The Program in Action
Riley Scholar Juan Miguel Arias ’12 attended Colorado College for his undergraduate education from 2008 to 2012, when he graduated magna cum laude with distinction. A neuroscience major, he served as a paraprofessional in the Psychology and Neuroscience Departments for a year before beginning his graduate training. He first received a Master of Science degree in developmental and comparative psychology at the University of St. Andrews in Scotland. Following that, he entered a Ph.D. program at Stanford University’s Graduate School of Education, focusing on developmental and psychological sciences, finishing in Summer 2020.
His major interests were youth development, thriving, and equity, and he really wanted to find a way to connect that with other things he’s passionate about, including cultural histories of environmentalism and engagement with the outdoors. Arias identifies as Latino; he was born in Colombia, and moved to the U.S. with his mom when very young.
“It was always an extracurricular thing — my interest in the environment and the outdoors — always separate from my academic pursuits. But then I thought, ‘why don’t I do that in education?’ So I shifted into environmental education,” Arias says. “The main questions I work on now are: How do we make environmental education more equitable? How do we best support historically excluded people in demonstrating and cultivating their own forms of environmentalism? I’d like to help a whole range of kids and communities remember how uplifting a connection to nature can be, and how environmentalism has deep roots in cultural and social justice.”
As he was finishing his doctoral studies, Arias reached out to the CC Education Department to let them know he was about to be on the job market and see what opportunities might be available. He was told that the department was looking for a young professor to teach classes for the Teaching & Research in Environmental Education (TREE) Semester, and that he should look into the Consortium for Faculty Diversity and the Riley Scholars Program. CC hired him as a Riley Scholar.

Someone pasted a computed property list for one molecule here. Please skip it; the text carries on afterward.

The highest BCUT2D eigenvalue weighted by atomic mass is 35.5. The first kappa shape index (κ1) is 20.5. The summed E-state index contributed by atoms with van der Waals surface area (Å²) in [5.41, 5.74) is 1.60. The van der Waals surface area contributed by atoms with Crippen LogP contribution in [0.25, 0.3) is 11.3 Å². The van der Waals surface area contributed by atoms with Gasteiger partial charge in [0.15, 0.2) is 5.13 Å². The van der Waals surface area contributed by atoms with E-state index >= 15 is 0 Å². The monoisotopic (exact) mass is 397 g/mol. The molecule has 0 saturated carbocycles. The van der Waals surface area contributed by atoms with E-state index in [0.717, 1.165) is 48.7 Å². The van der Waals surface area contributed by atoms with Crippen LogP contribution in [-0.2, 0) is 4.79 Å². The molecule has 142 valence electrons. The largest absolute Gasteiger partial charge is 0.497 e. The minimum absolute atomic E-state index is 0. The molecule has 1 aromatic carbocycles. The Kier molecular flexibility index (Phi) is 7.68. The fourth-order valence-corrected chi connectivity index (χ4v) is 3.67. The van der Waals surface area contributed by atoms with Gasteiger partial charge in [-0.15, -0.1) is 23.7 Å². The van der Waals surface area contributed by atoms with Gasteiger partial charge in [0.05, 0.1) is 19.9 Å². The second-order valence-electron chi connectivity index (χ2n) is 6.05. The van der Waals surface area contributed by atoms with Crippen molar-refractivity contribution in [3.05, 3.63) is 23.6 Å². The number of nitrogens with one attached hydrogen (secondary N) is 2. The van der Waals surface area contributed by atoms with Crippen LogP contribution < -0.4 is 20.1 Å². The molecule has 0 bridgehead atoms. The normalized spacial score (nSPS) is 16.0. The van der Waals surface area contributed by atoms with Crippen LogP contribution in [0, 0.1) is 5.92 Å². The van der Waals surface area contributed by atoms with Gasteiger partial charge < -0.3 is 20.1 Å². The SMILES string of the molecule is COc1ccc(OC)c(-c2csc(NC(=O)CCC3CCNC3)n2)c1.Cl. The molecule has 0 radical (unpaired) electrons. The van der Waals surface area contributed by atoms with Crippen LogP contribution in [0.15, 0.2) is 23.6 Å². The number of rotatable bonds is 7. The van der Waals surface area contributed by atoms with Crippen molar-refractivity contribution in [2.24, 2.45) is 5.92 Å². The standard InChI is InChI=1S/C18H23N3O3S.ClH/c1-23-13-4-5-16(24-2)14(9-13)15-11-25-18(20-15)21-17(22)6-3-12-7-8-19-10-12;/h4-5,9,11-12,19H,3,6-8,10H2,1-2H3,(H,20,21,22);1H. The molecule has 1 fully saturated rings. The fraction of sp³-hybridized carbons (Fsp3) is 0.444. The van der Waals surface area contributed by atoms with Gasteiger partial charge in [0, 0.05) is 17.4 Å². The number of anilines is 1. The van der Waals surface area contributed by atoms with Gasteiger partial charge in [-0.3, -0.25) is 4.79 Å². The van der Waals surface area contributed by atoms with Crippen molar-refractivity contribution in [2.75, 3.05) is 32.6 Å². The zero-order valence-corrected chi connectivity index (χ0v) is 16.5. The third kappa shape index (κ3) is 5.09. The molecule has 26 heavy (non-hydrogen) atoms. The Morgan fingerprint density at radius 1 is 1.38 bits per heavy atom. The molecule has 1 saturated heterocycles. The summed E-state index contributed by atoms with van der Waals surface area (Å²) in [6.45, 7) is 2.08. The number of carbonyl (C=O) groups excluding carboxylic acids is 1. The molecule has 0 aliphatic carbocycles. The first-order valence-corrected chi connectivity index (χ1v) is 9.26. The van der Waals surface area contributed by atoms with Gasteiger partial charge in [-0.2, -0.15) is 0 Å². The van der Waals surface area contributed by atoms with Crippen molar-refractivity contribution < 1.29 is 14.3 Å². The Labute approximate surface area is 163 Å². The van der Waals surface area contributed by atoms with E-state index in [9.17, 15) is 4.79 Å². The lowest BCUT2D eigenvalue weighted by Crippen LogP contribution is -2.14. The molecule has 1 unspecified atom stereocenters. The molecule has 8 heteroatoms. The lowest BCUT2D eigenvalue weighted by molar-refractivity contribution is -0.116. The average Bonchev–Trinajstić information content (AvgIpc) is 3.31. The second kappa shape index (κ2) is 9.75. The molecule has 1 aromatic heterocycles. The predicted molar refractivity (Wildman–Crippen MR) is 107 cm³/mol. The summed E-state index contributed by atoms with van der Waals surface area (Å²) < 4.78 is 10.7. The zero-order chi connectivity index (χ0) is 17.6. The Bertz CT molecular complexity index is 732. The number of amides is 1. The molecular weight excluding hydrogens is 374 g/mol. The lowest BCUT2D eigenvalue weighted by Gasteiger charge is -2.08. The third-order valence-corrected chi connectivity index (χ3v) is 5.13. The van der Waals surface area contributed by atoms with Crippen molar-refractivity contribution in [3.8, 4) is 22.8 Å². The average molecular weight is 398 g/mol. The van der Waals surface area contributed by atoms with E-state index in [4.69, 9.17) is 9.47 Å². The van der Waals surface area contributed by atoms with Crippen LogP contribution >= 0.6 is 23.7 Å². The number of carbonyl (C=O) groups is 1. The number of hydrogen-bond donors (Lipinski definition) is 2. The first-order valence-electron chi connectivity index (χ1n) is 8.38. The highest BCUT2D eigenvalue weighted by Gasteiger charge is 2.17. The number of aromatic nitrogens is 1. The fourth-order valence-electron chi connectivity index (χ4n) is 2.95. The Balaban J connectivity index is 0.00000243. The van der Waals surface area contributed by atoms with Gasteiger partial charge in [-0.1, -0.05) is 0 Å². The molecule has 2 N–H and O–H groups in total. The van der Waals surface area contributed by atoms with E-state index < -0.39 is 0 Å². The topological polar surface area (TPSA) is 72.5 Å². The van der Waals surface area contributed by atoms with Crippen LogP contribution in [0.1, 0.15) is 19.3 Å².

“It was a very good alignment of the Education Department’s needs and my interests and goals. I’ve been falling in love again with everything CC is trying to be about,” he says.
Arias says it’s felt good — like a homecoming — returning to family (his family moved to Colorado Springs a few years ago) and alma mater.
“It doesn’t feel like I just left. I very much feel the nine years that it’s been. To come back to a place that I knew when I was a different person in many ways — I still love this place and I have so many new things to contribute now. I’ve been shaped and remolded, coming out on the other side of a long grad program. Now I’m working alongside others at the college on equity, justice, and antiracism at the faculty level. Not only do I want to, but I also feel very capable. I know I can do it. I continue to learn a lot and I’m grateful to be doing it here.”
Arias spent much of the summer of 2020 in the mountains near Woodland Park, Colorado, at the Catamount Center, teaching CC students in a fully masked, socially distanced setting for the TREE Semester course Foundations of Environmental Education. He also taught Critical Education Theory. The following semester he taught Educational Psychology and a master’s-level course, Teaching Identities.
Although starting a new job during a pandemic has been hard in many ways, he’s been pleased with the experience of being a Riley Scholar.
“CC seems sincere in working to diversify the composition of its faculty and I’m excited to be a part of that. Not only am I on the receiving end of that as a Riley Scholar, but the work I do can also help move us forward on our antiracist ambitions. I have things to give to CC and I’m given resources to do that — even though it’s been a challenge because of the pandemic. There’s been a lot of concrete mentoring and informal reaching out from colleagues; ‘Let’s have a Zoom coffee, a distanced chat on the porch, etc.’ It has been very helpful.”